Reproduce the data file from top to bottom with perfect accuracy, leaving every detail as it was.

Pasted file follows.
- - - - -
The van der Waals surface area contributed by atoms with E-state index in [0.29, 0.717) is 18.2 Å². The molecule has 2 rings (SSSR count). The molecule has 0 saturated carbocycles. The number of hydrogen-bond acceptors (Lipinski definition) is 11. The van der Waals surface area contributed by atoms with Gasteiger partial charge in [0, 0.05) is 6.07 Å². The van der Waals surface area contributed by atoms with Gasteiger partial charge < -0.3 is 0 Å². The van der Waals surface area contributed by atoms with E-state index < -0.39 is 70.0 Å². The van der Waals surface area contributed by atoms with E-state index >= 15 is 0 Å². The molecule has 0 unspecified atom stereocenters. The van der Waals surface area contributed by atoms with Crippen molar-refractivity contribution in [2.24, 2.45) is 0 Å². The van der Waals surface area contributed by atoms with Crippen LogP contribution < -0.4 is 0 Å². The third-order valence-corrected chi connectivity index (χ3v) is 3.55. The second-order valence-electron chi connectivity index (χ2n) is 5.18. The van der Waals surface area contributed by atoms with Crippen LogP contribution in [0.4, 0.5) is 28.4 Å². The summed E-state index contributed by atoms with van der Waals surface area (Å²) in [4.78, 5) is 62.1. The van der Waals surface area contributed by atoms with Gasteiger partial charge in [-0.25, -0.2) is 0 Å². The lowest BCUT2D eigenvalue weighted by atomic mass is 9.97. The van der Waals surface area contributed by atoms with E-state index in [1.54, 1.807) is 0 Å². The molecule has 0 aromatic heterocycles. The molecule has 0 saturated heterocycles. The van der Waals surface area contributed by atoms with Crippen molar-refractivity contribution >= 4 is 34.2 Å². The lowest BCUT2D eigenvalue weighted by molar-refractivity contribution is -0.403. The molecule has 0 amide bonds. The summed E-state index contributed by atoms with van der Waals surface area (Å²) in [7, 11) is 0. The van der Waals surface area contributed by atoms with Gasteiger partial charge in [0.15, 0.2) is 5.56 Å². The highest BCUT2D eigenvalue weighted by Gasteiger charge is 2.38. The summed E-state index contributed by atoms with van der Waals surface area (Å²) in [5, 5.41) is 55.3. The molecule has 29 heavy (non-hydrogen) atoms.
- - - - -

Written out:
The van der Waals surface area contributed by atoms with E-state index in [0.29, 0.717) is 18.2 Å². The molecule has 2 rings (SSSR count). The molecule has 0 saturated carbocycles. The number of hydrogen-bond acceptors (Lipinski definition) is 11. The van der Waals surface area contributed by atoms with Gasteiger partial charge in [0, 0.05) is 6.07 Å². The van der Waals surface area contributed by atoms with Gasteiger partial charge < -0.3 is 0 Å². The van der Waals surface area contributed by atoms with E-state index < -0.39 is 70.0 Å². The van der Waals surface area contributed by atoms with E-state index >= 15 is 0 Å². The molecule has 0 unspecified atom stereocenters. The van der Waals surface area contributed by atoms with Crippen molar-refractivity contribution in [2.24, 2.45) is 0 Å². The van der Waals surface area contributed by atoms with Crippen LogP contribution < -0.4 is 0 Å². The third-order valence-corrected chi connectivity index (χ3v) is 3.55. The second-order valence-electron chi connectivity index (χ2n) is 5.18. The van der Waals surface area contributed by atoms with Crippen LogP contribution in [0.4, 0.5) is 28.4 Å². The summed E-state index contributed by atoms with van der Waals surface area (Å²) in [4.78, 5) is 62.1. The van der Waals surface area contributed by atoms with Gasteiger partial charge in [-0.25, -0.2) is 0 Å². The lowest BCUT2D eigenvalue weighted by atomic mass is 9.97. The van der Waals surface area contributed by atoms with E-state index in [1.54, 1.807) is 0 Å². The molecule has 0 aromatic heterocycles. The molecule has 0 saturated heterocycles. The van der Waals surface area contributed by atoms with Crippen molar-refractivity contribution >= 4 is 34.2 Å². The lowest BCUT2D eigenvalue weighted by molar-refractivity contribution is -0.403. The molecule has 0 amide bonds. The summed E-state index contributed by atoms with van der Waals surface area (Å²) in [7, 11) is 0. The van der Waals surface area contributed by atoms with Gasteiger partial charge in [0.15, 0.2) is 5.56 Å². The highest BCUT2D eigenvalue weighted by Gasteiger charge is 2.38. The summed E-state index contributed by atoms with van der Waals surface area (Å²) in [5, 5.41) is 55.3. The molecule has 29 heavy (non-hydrogen) atoms.